Are You A Form Collector? 2


Stephen Forde performing XingYi Pao Quan

Having looked at how the Tai Chi Long Form probably evolved from several shorter forms, we need to ask ourselves what are forms for? Both historically and today.

To understand why forms evolved we need to understand the historical context in which they evolved and how that history alters our perceptions. Firstly looking back at part one of this piece I pointed out that forms were less formal and not strictly standardised as they are today. I should add that this less formalised approach was common to many martial arts; Chinese and others. It’s very easy to forget that the world that we live in has not always been this way. Martial Arts were first and foremost a practical art, aimed at achieving useful results in as short a time as possible. 

Also as we are primarily looking at this question through the lens of Chinese Martial Arts we should, albeit very briefly, look at how China’s history can confuse our perceptions. The historical period that is particularly important is from the 1600’s to the early republican era I mentioned in part one and on to the current Communist era, as you will see history can repeat itself.

From the 1600’s through to the early 1700’s (Qing Dynasty) the development of Martial Arts in China, as with other parts of the world was prolific, often referred to a golden age. In 1727 the Manchu Emperor of China declared that ethnic Chinese Martial Arts (CMA) were to be suppressed. In part this was because the emperor feared that martial arts could become the foundation for revolution. The effect of this decree was that not only was the practice of CMA pushed underground but also, all publications on the subject were banned. This ban did not end until the beginning of the Republican era in 1911. This means that for about two hundred years ethnic CMA were hidden and inevitably that means that it was limited to a very few people. Given this fact, it is hardly surprising that when the ban was lifted there was a massive level of interest in the population as a whole, but inevitably given that firearms were now readily available the focus of CMA shifted from a purely military focus to something more accessible to the wider (paying) public.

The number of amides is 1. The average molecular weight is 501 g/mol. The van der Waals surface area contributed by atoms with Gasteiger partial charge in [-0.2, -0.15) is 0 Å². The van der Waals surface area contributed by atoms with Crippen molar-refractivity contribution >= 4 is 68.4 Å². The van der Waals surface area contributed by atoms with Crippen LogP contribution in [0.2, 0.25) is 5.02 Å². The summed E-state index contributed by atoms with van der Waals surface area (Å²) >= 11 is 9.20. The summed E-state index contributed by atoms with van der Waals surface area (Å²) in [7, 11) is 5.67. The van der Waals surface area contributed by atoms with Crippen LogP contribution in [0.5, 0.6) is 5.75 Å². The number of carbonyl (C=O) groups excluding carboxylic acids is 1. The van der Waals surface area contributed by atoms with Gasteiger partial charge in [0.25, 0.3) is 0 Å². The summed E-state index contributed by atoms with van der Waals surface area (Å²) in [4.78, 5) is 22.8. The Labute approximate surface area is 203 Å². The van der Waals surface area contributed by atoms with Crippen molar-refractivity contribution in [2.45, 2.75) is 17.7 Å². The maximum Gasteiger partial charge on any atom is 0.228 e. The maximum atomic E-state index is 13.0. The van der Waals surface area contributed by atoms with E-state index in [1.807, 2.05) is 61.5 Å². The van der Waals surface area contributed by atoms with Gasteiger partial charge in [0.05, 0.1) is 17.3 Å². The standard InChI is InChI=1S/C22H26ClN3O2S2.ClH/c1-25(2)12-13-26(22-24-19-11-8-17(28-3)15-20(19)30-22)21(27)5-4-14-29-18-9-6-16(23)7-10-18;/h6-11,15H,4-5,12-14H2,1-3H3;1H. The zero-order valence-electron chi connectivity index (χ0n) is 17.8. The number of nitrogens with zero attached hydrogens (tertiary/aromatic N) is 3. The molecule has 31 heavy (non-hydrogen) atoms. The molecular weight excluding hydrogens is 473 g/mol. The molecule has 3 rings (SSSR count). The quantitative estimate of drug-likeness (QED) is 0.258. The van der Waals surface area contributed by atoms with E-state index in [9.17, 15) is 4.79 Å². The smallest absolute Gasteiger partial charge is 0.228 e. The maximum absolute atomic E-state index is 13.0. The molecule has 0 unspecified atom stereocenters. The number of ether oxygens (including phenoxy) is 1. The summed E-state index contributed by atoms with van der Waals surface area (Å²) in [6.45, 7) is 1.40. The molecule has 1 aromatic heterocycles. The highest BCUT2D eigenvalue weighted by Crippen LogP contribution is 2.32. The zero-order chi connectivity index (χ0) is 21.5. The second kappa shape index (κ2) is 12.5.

The Republican era did of course not last very long and with the arrival of the Communist Regime in 1949 the study of Martial Arts were once again suppressed, for exactly the same reason, potential revolutionary activity. It was only in the late 1970’s following the opening of China to the west after US President Nixon’s 1972 visit to China, that not only was the restriction on SOME CMAs lifted but the Chinese Government actually started to use CMA as a propaganda tool to reach out directly to the people of the west. This was in no small part due to the success of the Hong Kong film industry and the impact of Bruce Lee in particular. Ironic, given that Hong Kong was at that time a British protectorate and not even part of the People’s Republic of China.

The Chinese government did not however give complete freedom to Martial Artists, they took the same approach with CMAs as they took with religious groups such as Daoists and even Chinese Medicine. Having failed to suppress all of these different areas of life the government chose instead to control them. For example in Chinese Medicine, the government re designed the study and practice and rebranded it as Traditional Chinese Medicine (TCM). So if you see someone claiming to practice TCM, the ancient tradition dates all the way back to about 1975! The followers of Daoism and Buddhism were subject to a similar process, the government chose the areas of study and the texts to be used and encouraged the Monastic approach, because having everyone grouped together makes oversight and control so much easier. The vast majority of senior “monks” are in fact state salaried civil servants. The vast majority of CMAs training in mainland China now takes the form of WuShu a gymnastic practice of various forms and very flowery versions of TaiJi that function as display arts. There are of course small schools /traditions of genuine Chinese Boxing but they are very much in the minority.

These historical complexities in martial traditions are not limited to purely Chinese Martial Arts. I’m currently re-reading Patrick McCarthy’s excellent “Bubishi” (The Bible of Karate). It’s an interesting read, although I don’t agree with all of its conclusions, the well researched history of how CMA’s made their way into Okinawa and eventually into Japan, illustrates well how time, distance, environment (political and cultural) and random chance all play a part in the transmission and evolution of Martial Arts. In the case of Okinawa’s martial traditions, multiple schools evolved similar but different traditions from relatively similar source materials. Although referred to as ‘The Bible of Karate” the Bubishi is a valuable reference for Chinese Martial Artists as it forms a ’snap shot’ of training and knowledge that was prevalent in southern China during the afore mentioned Manchu suppression.

Given the length of the historical section I’ll conclude this examination of forms in a third post shortly.

#Bubishi #quanfa #karate #martialarts #kungfu #taiji #taichi #xingyi

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